The Democratic party’s double standards on wealth inequality
Now is the time to redress inequality — but watered-down proposals will benefit the rich, not ‘middle-class’ voters
Congresswoman Alexandria Ocasio-Cortez wears a dress bearing the slogan ‘Tax the Rich’ at the Met Gala in New York on Monday
Congresswoman Alexandria Ocasio-Cortez wears a dress bearing the slogan ‘Tax the Rich’ at the Met Gala in New York on Monday © Ray Tamarra/Getty Images
September 16, 2021 12:29 pm by Edward Luce
It is better, they say, to have half a loaf than none at all. That is the case for this week’s tax proposals from congressional Democrats, which have watered down Joe Biden’s campaign plan. But the metaphor underplays the good fortune of America’s billionaires, who, at worst, would have to yield a few crumbs. For a moment it looked like the Democratic party would confront US inequality head-on. It has already passed. Barring a dramatic shift in partisan arithmetic, the super-rich seem to have bought themselves several more years’ reprieve.
It cannot all be put down to Democratic “moderates”, such as West Virginia’s Joe Manchin, whose 50th Senate vote gives him great leverage over the contents of Biden’s $3.5tn bill. Manchin will surely shrink its size. He will also ensure that Biden’s proposal to lift the US corporate tax rate from 21 per cent to 28 per cent falls far short. Nor were Biden’s plans to almost double the US capital gains tax to the top 39.5 per cent bracket likely to get past the party’s centrists. These are the realities of having a wafer-thin majority. The limits to a president’s power are never so exposed as when he wants money from Congress.
But the loudest trumpet in this retreat belongs to mainstream party liberals from Democratic strongholds such as New York and California. They are hoping to repeal the $10,000 annual cap on the state and local tax deduction (Salt), which enables residents of high tax states to offset what they pay locally against their federal income taxes. Almost all the beneficiaries of scrapping the cap would be rich. The cost to the taxpayer would amount to $91bn a year, which would more than wipe out the income tax increases the wealthy would have to pay under the Democratic plan. The wealthiest 0.1 per cent would get an average $145,000 tax cut. For the middle 60 per cent of households, it would be $27 a year.
This is not just bad economics — it is hard to find a single economist on the left or right who thinks it would be a good idea. It is also terrible politics. In 2017 Democrats found a popular echo in attacking the inequities of Donald Trump’s $1.5tn tax cut. But the repeal of the Salt tax cap would be far more regressive than Trump’s tax cut. Passing it would give Republicans an easy opportunity to paint Democrats as hypocrites who claim to be pro-poor while serving their rich donor base. Worse, such a critique would not be that far wrong. How often are Republican attack lines based on facts nowadays?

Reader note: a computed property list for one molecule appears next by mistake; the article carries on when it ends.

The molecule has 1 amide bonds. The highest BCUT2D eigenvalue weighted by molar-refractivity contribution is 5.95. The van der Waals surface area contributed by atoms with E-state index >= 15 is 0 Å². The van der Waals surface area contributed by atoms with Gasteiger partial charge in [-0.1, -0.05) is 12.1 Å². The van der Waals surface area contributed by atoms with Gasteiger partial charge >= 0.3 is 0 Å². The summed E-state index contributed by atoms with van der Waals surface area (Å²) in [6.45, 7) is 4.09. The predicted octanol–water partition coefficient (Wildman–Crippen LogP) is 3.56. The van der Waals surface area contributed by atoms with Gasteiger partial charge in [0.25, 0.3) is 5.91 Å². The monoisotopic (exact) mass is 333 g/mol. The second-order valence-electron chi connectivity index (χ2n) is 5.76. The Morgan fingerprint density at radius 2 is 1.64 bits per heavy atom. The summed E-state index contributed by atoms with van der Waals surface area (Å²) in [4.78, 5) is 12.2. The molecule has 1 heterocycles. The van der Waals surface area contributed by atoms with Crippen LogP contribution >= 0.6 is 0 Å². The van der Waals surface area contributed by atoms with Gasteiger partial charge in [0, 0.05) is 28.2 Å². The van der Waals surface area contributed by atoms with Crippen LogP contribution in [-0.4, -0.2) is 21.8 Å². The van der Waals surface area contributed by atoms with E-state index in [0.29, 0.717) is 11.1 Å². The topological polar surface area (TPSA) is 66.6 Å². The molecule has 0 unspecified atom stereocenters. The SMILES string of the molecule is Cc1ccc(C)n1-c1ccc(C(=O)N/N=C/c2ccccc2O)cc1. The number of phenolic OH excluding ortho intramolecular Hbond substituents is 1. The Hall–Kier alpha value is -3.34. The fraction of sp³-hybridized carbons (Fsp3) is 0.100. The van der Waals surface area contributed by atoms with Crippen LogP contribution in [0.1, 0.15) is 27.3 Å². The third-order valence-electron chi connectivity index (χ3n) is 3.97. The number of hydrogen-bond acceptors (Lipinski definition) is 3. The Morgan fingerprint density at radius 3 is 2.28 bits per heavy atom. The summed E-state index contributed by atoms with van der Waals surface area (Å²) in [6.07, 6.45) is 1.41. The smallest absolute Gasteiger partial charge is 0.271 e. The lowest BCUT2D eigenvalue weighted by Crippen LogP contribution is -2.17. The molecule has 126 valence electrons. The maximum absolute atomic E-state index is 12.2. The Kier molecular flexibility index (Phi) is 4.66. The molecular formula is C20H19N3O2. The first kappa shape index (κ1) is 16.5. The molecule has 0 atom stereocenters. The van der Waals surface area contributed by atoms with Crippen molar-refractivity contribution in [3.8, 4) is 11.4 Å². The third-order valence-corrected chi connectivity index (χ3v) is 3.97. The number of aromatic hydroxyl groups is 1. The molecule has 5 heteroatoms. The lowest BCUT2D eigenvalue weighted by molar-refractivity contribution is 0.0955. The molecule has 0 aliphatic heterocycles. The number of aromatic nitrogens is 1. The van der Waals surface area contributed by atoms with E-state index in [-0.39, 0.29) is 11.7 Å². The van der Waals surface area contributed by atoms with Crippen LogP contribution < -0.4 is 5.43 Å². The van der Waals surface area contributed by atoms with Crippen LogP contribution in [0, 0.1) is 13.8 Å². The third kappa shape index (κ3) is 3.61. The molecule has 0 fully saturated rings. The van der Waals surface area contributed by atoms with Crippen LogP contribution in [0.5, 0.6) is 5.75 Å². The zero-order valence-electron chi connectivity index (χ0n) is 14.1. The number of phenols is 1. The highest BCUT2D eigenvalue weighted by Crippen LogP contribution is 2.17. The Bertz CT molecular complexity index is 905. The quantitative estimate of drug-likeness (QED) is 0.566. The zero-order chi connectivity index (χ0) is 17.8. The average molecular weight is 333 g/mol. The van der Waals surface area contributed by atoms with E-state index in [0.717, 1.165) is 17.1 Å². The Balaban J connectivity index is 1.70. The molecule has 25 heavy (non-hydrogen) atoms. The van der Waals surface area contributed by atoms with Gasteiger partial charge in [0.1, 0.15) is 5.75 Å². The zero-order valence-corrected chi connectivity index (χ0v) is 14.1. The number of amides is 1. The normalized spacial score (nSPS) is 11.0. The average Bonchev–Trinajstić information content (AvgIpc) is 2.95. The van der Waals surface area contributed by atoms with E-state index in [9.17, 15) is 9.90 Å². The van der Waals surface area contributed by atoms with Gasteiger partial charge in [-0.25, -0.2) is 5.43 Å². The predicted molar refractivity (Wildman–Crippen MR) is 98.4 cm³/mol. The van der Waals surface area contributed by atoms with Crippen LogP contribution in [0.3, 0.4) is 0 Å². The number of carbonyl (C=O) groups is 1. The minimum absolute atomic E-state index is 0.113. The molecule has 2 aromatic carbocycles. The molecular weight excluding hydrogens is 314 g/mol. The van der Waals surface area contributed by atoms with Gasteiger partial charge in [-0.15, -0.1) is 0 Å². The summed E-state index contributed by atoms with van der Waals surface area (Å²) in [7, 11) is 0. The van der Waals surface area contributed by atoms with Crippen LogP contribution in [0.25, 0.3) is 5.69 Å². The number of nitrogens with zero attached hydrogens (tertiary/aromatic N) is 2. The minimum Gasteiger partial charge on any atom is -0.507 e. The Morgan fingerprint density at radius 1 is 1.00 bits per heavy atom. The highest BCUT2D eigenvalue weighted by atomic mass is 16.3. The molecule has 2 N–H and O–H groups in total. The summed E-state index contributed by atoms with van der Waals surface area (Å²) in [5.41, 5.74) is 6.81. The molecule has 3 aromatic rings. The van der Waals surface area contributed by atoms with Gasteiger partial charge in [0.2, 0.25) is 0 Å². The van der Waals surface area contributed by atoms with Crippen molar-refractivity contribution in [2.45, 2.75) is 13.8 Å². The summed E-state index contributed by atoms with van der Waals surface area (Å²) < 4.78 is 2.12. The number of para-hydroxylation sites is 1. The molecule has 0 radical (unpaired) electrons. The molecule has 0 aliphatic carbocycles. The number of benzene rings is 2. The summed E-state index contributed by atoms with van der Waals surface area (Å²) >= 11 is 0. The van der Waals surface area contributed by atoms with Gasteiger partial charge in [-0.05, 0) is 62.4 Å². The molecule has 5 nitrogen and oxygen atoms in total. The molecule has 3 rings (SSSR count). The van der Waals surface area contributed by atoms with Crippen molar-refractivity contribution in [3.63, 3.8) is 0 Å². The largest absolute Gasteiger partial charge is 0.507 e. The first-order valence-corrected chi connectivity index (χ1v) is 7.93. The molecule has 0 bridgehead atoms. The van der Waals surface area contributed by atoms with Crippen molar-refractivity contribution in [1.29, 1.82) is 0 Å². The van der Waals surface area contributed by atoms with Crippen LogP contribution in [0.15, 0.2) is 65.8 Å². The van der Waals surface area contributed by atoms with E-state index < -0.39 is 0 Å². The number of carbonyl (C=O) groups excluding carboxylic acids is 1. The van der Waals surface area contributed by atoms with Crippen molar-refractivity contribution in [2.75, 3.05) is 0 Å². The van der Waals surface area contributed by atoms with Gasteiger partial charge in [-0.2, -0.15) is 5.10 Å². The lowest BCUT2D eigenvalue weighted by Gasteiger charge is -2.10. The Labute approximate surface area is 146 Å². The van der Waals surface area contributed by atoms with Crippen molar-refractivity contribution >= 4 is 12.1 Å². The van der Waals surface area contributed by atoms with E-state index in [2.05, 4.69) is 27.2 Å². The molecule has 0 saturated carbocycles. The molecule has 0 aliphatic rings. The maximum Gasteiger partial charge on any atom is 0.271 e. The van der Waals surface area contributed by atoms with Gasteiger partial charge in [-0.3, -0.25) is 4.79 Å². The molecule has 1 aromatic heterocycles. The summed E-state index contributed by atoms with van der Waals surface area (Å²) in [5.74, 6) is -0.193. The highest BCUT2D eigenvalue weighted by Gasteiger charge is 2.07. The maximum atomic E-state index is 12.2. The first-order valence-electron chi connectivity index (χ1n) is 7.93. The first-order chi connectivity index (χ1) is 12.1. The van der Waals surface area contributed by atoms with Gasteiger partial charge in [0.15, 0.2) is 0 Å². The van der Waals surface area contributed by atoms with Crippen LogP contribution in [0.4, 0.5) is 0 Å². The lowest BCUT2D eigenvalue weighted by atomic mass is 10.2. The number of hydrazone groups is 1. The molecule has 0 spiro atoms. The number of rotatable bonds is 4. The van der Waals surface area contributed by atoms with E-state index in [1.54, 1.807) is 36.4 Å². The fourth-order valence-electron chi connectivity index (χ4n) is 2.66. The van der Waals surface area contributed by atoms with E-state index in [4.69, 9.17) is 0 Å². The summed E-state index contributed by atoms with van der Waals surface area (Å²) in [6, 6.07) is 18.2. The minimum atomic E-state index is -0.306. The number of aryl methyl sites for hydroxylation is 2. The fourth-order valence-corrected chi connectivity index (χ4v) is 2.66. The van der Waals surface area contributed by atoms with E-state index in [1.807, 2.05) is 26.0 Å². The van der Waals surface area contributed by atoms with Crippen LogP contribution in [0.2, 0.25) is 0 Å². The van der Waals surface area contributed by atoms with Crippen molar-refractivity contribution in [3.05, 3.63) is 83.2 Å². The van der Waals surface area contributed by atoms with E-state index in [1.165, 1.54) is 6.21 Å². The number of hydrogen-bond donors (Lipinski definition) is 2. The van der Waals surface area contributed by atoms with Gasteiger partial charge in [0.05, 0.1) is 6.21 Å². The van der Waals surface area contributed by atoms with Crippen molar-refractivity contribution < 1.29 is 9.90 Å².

It does not help that Democrats are presenting their Salt plans as “relief for the middle classes” — and now “pandemic relief”. It was Republicans who substituted “tax relief” for “tax cut” to make it sound better. Democrats are picking it up verbatim. “When Democrats say this is relief for the middle classes, what exactly is their definition of ‘middle’?” asks Richard Reeves, a Brookings fellow and scholar of US meritocracy. “Do words have no meaning any more?” It was Trump who put the $10,000 cap on Salt, doubtless for partisan reasons — to punish rich liberals in Democratic states. He was already shifting his domicile to Florida. Many rich New Yorkers followed suit in the pandemic. Scrapping that cap would not make Democrats anti-Trump. It would just make them pro-rich.
The bill as a whole would still deliver a big improvement to America’s safety net. The pandemic child tax credit would become permanent. Early childhood learning would be universal, bringing the US into line with the rest of the developed world. And if Manchin does not purge its green elements, the bill would mark a big step towards Biden’s goals of reducing America’s net carbon emissions.
But it is also important to stress what it would not do. By raising the tax on capital gains only slightly and opting not to tax asset appreciation on inheritance, it would leave America’s plutocratic reality in place. The ratio of billionaires’ wealth has risen by a third to 19 per cent of gross domestic product since the start of the pandemic. Now is the ripest opportunity in a long time to redress America’s late Rome-style inequality. The fact that Democrats are so timid speaks volumes.
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